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Ending forever wars must include economic warfare

Sanctions like those imposed on Cuba fail to achieve their stated policy objectives and create misery for millions of innocent people.

Analysis | Middle East

Ending endless war has become an ever-present catchphrase, employed by Republicans and Democrats alike, to appeal to the majority of Americans who wish to see an end to ineffective U.S. wars and adventurism across the world, and better use of their hard-earned tax dollars. But, while we may think of war to mean military incursions, bombs and fighting, there is an aspect to U.S. warfare that is too-often absent from the discussion: economic warfare. 

We have witnessed the consequences of this omission in recent days in the case of Cuba. Battered by U.S. sanctions and the economic impact of the Covid-19 pandemic, Cuba is facing its worst food shortages in 25 years. Like people anywhere in the world, many Cubans took to the streets to express their frustrations both with their economic plight and to protest their government, which has failed to address their grievances.

The idea that sanctions are a benign tool or an alternative to war denies the evidence that plainly shows their destructive impact on ordinary people suffering through economic devastation. Although U.S. government officials routinely talk about human rights and a “rules-based international order,” our sanctions policy and unilateral actions in the face of global condemnation undermine those very tenets. In fact, U.N. experts have argued that U.S. sanctions themselves violate “human rights and the norms of international behavior.” Not only do these policies contradict any claim to moral authority, but they also fail to achieve their stated policy objectives, create immeasurable misery for millions of innocent people, and cause instability in the targeted countries.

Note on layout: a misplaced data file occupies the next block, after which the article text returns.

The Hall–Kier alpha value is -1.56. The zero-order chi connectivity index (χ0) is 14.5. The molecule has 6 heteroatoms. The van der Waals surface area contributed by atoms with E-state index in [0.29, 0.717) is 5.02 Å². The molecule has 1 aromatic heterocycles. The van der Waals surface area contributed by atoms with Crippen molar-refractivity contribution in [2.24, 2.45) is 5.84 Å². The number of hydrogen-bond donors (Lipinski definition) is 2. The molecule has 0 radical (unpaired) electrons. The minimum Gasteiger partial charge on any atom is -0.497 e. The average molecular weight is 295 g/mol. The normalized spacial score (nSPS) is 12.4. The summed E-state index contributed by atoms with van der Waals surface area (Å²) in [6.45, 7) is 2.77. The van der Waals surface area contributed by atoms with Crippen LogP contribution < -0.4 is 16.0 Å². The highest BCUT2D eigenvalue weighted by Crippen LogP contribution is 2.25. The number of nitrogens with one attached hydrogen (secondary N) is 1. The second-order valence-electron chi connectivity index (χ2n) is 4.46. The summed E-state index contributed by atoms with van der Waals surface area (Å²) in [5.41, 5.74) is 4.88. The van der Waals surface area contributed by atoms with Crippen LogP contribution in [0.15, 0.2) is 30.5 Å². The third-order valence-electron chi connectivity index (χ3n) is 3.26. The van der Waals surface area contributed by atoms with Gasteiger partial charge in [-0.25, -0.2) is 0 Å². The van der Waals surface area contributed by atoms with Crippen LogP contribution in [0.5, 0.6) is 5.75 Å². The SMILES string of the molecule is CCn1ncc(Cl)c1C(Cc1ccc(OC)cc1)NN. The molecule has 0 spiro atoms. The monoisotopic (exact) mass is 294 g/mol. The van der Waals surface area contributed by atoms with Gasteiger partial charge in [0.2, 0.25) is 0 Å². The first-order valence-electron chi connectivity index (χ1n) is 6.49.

In a rare tweet on foreign policy, President Biden stated, “We stand with the Cuban people,” and cited their “economic suffering.” The irony was not lost on many commentators who observed that only weeks earlier the United States rejected — for the 29th consecutive year — a United Nation’s resolution to end the decades-long U.S. embargo on Cuba that has cost the small-island nation an estimated $144 billion and hampered its ability to combat the pandemic. As the international community overwhelmingly voted to end the embargo in a vote of 184 to 2, only Israel joined the U.S. in support of continuing the now 60-year embargo. 

One has to question the judgement of maintaining the same policy position for six decades despite seeing no change. Since sanctions and warfare go hand in hand, the failure of these policies can lead to calls for military intervention, as we saw in the case of the 2003 invasion of Iraq after a decade of harsh sanctions failed to remove Saddam Hussein from power. Even now in the case of Cuba, there are some hawkish U.S. politicians suggesting airstrikes on the country.